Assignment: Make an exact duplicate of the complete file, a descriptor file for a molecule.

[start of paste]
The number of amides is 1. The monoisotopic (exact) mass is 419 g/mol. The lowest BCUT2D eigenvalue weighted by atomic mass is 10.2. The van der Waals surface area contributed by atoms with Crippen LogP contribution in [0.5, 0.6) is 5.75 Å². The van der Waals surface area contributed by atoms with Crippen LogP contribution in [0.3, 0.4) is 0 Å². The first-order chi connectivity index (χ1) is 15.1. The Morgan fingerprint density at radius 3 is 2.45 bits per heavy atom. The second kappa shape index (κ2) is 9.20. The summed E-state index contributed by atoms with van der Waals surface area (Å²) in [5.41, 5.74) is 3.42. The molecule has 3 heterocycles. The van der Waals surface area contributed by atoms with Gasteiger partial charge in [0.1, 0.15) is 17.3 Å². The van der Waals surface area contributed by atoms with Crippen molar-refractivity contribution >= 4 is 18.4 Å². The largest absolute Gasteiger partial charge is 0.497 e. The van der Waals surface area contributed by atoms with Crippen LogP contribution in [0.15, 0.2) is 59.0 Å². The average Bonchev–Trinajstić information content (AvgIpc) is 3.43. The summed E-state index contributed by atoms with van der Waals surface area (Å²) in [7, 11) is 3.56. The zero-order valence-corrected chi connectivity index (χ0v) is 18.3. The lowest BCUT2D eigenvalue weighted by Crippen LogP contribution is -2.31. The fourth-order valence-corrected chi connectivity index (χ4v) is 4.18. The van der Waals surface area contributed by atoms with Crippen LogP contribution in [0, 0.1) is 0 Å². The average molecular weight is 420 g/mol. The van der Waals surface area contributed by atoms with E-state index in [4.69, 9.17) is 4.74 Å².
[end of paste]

The number of amides is 1. The monoisotopic (exact) mass is 419 g/mol. The lowest BCUT2D eigenvalue weighted by atomic mass is 10.2. The van der Waals surface area contributed by atoms with Crippen LogP contribution in [0.5, 0.6) is 5.75 Å². The van der Waals surface area contributed by atoms with Crippen LogP contribution in [0.3, 0.4) is 0 Å². The first-order chi connectivity index (χ1) is 15.1. The Morgan fingerprint density at radius 3 is 2.45 bits per heavy atom. The second kappa shape index (κ2) is 9.20. The summed E-state index contributed by atoms with van der Waals surface area (Å²) in [5.41, 5.74) is 3.42. The molecule has 3 heterocycles. The van der Waals surface area contributed by atoms with Gasteiger partial charge in [0.1, 0.15) is 17.3 Å². The van der Waals surface area contributed by atoms with Crippen molar-refractivity contribution >= 4 is 18.4 Å². The largest absolute Gasteiger partial charge is 0.497 e. The van der Waals surface area contributed by atoms with Crippen LogP contribution in [0.15, 0.2) is 59.0 Å². The average Bonchev–Trinajstić information content (AvgIpc) is 3.43. The summed E-state index contributed by atoms with van der Waals surface area (Å²) in [7, 11) is 3.56. The zero-order valence-corrected chi connectivity index (χ0v) is 18.3. The lowest BCUT2D eigenvalue weighted by Crippen LogP contribution is -2.31. The fourth-order valence-corrected chi connectivity index (χ4v) is 4.18. The van der Waals surface area contributed by atoms with Crippen LogP contribution in [0, 0.1) is 0 Å². The average molecular weight is 420 g/mol. The van der Waals surface area contributed by atoms with E-state index in [4.69, 9.17) is 4.74 Å².